Is the Autumn Statement “just”? A Theonomic perspective

Added about 9 years ago by Peter Sills

A guest blog post by Peter Sills, editor of Theonomics.

The Chancellor of the Exchequer, George Osborne, delivered his Autumn Statement yesterday. Peter Sills asks whether the measures announced promote justice and solidarity, two of the key messages in Theonomics: Reconnecting Economics with Virtue and Integrity.

The changes to stamp duty were designed to hit the headlines, and they did! Coupled with the previous announcements of major infrastructure projects, this bit of news contrived to provide something of a feel-good factor in dire economic times, and to mask the news that government borrowing has increased, not decreased, and that we face many more years of austerity. Overall, is the Chancellor’s Autumn Statement something that we can feel good about?

It all depends on the criteria used to make a judgement. A recent book, Theonomics, which I co-edited, offers a basic framework for economic activity drawn from Christian social teaching. One part of our framework is justice, another is solidarity. Judged according to these tests there is not much to feel good about.

The justice of an economic system, from a Christian perspective, depends on the position of the poorest and not on the general level of prosperity. The rather arbitrary charging bands of the old stamp duty system bore unfairly on those of modest means, and replacing them with a more graduated system is clearly more just.  But shrinking the state to pre-1939 levels of provision (which is what the projected cuts will do) will lead to levels of hardship and social strife that are profoundly unjust and vicious.

Solidarity means that we are all in it together. The Bible has no doctrine of strict social equality, but it does insist that wealth, even relative wealth, brings with it an obligation to be generous towards the poor – an obligation that goes well beyond charitable giving. There is already speculation that the next government, whatever its hue, will have to raise taxes if the hardship inevitable in reducing the public sector is to be avoided. VAT, we are told, will rise. But VAT, as a percentage of income, affects rich and poor unequally; the only fair tax is income tax. Its about time we had a sensible debate about tax.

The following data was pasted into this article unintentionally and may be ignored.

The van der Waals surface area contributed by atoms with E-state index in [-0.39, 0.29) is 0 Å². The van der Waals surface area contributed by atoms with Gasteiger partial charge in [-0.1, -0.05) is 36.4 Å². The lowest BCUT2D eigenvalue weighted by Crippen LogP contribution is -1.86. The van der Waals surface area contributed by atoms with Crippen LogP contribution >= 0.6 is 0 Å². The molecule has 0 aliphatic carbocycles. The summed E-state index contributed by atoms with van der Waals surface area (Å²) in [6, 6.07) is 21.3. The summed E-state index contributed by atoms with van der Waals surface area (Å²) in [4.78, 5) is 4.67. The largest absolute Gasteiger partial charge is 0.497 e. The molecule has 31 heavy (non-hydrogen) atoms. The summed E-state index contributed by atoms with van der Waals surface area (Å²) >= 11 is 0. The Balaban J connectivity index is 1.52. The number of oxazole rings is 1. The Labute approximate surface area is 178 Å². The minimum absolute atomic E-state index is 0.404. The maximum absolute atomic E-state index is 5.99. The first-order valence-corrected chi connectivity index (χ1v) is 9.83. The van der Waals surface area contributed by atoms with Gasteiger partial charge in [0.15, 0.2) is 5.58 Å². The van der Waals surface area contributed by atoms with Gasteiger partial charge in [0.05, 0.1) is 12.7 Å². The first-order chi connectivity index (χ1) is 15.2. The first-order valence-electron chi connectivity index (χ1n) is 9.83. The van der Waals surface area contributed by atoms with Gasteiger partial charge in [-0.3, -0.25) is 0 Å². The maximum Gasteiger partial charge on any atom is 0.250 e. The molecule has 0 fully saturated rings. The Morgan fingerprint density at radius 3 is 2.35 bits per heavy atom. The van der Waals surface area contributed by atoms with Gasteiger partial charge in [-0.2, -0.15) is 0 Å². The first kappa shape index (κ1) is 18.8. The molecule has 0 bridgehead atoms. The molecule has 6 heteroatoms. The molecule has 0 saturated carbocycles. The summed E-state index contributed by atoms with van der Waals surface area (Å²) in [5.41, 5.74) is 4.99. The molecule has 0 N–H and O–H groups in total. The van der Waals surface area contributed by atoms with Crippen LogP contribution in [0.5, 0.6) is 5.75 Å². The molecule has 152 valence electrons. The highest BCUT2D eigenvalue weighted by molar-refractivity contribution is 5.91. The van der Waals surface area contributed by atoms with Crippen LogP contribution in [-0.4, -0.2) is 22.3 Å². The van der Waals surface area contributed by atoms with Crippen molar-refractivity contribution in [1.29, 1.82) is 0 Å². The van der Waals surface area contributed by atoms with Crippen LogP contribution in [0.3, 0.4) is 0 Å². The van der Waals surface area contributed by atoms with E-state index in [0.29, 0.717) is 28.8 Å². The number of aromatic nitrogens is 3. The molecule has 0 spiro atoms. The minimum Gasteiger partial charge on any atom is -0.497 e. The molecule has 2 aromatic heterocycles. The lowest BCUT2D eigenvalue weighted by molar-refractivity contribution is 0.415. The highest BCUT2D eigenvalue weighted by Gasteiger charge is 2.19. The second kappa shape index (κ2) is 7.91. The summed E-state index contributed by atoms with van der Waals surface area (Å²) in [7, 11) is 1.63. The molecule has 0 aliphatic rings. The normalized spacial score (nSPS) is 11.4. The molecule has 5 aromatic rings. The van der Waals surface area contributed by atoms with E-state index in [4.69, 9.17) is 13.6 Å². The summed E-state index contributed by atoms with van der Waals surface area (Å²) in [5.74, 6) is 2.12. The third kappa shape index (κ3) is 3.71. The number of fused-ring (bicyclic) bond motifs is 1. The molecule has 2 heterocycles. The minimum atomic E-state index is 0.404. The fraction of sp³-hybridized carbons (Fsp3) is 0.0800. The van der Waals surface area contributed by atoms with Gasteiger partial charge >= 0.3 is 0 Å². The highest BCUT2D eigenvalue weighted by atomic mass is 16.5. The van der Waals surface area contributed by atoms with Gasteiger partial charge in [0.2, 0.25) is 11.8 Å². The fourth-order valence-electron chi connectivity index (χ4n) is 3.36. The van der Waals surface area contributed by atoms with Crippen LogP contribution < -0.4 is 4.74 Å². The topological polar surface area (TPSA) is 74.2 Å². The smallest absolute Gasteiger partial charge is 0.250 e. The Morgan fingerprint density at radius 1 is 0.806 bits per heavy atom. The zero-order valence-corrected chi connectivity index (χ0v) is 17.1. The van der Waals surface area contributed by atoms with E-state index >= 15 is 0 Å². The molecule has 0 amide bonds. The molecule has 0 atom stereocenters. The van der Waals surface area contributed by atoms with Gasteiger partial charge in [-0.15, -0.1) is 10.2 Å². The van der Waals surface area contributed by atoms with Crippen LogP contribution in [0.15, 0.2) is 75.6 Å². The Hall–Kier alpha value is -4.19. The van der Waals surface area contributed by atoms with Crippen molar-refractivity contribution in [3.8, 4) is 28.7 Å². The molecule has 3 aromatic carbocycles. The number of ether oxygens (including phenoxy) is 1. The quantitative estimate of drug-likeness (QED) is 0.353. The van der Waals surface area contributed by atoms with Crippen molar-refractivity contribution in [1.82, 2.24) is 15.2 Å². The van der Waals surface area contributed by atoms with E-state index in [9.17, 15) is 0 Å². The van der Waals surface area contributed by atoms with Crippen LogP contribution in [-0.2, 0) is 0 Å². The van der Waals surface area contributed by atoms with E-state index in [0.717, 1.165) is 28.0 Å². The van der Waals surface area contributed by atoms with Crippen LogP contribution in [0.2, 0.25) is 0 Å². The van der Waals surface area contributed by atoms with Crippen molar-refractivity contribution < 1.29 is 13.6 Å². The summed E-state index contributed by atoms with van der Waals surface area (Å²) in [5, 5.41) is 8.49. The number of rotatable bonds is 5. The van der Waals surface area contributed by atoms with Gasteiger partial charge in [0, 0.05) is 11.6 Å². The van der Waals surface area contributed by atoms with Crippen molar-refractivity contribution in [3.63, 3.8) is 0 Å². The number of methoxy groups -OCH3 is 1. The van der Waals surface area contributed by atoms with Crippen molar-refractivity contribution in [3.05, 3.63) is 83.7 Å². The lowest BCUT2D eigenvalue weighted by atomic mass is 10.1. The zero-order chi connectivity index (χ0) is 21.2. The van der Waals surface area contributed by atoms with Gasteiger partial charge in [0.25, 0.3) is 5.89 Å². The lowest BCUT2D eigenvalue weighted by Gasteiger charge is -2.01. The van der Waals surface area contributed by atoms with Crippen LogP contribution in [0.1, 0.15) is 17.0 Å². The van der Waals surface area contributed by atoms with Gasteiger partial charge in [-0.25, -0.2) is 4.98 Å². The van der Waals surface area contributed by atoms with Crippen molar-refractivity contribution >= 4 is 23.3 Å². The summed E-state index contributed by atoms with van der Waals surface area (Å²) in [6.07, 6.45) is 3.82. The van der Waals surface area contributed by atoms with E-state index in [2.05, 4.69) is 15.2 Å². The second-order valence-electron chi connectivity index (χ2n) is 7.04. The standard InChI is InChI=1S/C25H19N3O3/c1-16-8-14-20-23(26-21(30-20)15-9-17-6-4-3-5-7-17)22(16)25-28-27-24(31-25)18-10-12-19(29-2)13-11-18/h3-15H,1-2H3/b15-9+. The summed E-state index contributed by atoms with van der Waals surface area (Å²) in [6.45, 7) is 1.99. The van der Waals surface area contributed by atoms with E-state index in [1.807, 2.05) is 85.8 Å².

The proposals to take a fair measure of tax from the banks and from multinationals who export their profits are steps in the right direction. Justice and solidarity require that corporate earnings are taxed where they are earned, but it remains to be seen whether the new levy will actually achieve this. Alongside this justice and solidarity require effective action to reduce gross differentials in pay, and outlaw unfair work practices like zero-hours contracts. Paying people decently and giving them job security, increases their sense of belonging (we are all in this together), and also increases the tax yield – thus helping to reduce the deficit.

Reducing the deficit is important, but so are justice and solidarity. They are not served by partial measures that catch the headlines but which don’t tell the whole story. As one commentator said, alongside the financial deficit, we also have a candour deficit.

Theonomics: Reconnecting Economics with Virtue and Integrity, edited by Andrew Lightbown and Peter Sills, is available from Sacristy Press.

Please note: Sacristy Press does not necessarily share or endorse the views of the guest contributors to this blog.

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